U.S. President Joe Biden said “I don’t think COVID is here to stay” one day after six of his former health advisers urged Americans to learn to live with coronavirus in a “new normal” and his administration to take a different approach to combatting it.
Writing Thursday in The Journal of the American Medical Association, the advisers wrote three articles calling on Americans to learn to live with the virus as opposed to trying to eradicate it.
“Without a strategic plan for the ‘new normal’ with endemic COVID-19, more people in the U.S. will unnecessarily experience morbidity and mortality, health inequities will widen, and trillions will be lost from the U.S. economy,” Dr. Ezekiel Emanuel, Michael Osterholm and Dr. Celine Gounder, who served on Biden’s transition COVID-19 advisory board in 2020, wrote in one of the articles.
The former officials called for building a “modern data infrastructure” and more public health workers, including school nurses, among other things.
“Two years into the pandemic, the U.S. is still heavily reliant on data from Israel and the U.K. for assessing the effectiveness and durability of COVID-19 vaccines and rate of vaccine breakthrough infections,” they wrote.
They called for better access to cheap and rapid testing, as well as more monitoring of air and wastewater to get ahead of potential outbreaks.
They also called for vaccine mandates and the development of variant-specific vaccines.
Moreover, they called for a rebuilding of trust in the nation’s public health institutions, calling the initial response to the pandemic “seriously flawed.”
The three officials wrote that rather than living in “a perpetual state of emergency,” the public should live with the virus by reducing peak outbreaks, and they called for “humility” in dealing with a persistent and evolving virus.
Biden, speaking to reporters Friday at the White House, acknowledged “Having COVID here in the environment and in the world is probably here to stay but COVID, as we’re dealing with it now, is not here to stay. The new normal doesn’t have to be.”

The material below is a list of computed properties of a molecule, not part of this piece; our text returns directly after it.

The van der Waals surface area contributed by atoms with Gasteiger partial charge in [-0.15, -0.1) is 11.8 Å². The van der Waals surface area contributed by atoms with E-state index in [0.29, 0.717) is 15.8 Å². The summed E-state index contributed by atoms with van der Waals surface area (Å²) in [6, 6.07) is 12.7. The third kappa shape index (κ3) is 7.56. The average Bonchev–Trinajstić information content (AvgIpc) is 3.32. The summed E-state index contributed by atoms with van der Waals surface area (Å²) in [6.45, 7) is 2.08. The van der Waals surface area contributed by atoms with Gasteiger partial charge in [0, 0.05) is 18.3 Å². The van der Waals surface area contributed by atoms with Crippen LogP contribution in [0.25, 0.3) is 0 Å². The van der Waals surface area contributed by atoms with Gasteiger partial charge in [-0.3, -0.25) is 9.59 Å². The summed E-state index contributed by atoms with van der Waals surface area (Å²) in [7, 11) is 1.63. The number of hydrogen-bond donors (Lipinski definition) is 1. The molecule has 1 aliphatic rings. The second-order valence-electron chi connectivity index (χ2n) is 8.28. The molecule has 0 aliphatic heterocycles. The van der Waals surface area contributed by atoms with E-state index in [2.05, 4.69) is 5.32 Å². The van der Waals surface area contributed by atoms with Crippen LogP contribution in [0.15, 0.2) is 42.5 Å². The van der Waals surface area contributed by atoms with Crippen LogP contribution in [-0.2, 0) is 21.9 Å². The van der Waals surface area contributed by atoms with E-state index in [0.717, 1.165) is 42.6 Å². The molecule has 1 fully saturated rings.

“We have so many more tools we’re developing and continue to develop that can contain COVID and other strains of COVID, so I don’t believe this is that,” the president added.
Biden predicted “we’re going to be able to control” the spread of the virus by continuing vaccination campaigns and testing programs he said administer 300 million tests a month.
Biden said, “even though we still have problems,” progress has been made, noting that 90% of schools in the U.S. were able to reopen since last year “because we spent the time and the money in the Recovery Act.”
In other U.S. pandemic news, the U.S. Centers for Disease Control and Prevention expanded COVID-19 booster shot eligibility for some adolescents to combat the highly transmissible omicron variant of the coronavirus. The move came as the agency faces criticism over messaging confusion on how to cope with infections.
In a statement late Wednesday, CDC Director Dr. Rochelle Walensky urged young people ages 12 and older to get COVID-19 boosters as soon as they're eligible. Boosters were previously encouraged for people in the United States who were 16 and older.
The Pfizer-BioNTech vaccine is the sole option for children in the U.S. The CDC estimates that slightly more than half of 12-to-17-year-olds — 13.5 million people — have received two Pfizer shots. Boosters were first made available to 16- and 17-year-olds in December.
Wednesday’s decision made about 5 million younger adolescents who received their last shots in 2021 immediately eligible for boosters.
"This booster dose will provide optimized protection against COVID-19 and the omicron variant,” Walensky said in the statement. “I encourage all parents to keep their children up to date with CDC’s COVID-19 vaccine recommendations.”
Although children tend to not become as seriously ill from COVID-19 as adults, the omicron variant is fueling hospitalizations among children, most of whom are unvaccinated.
Some information for this report came from The Associated Press.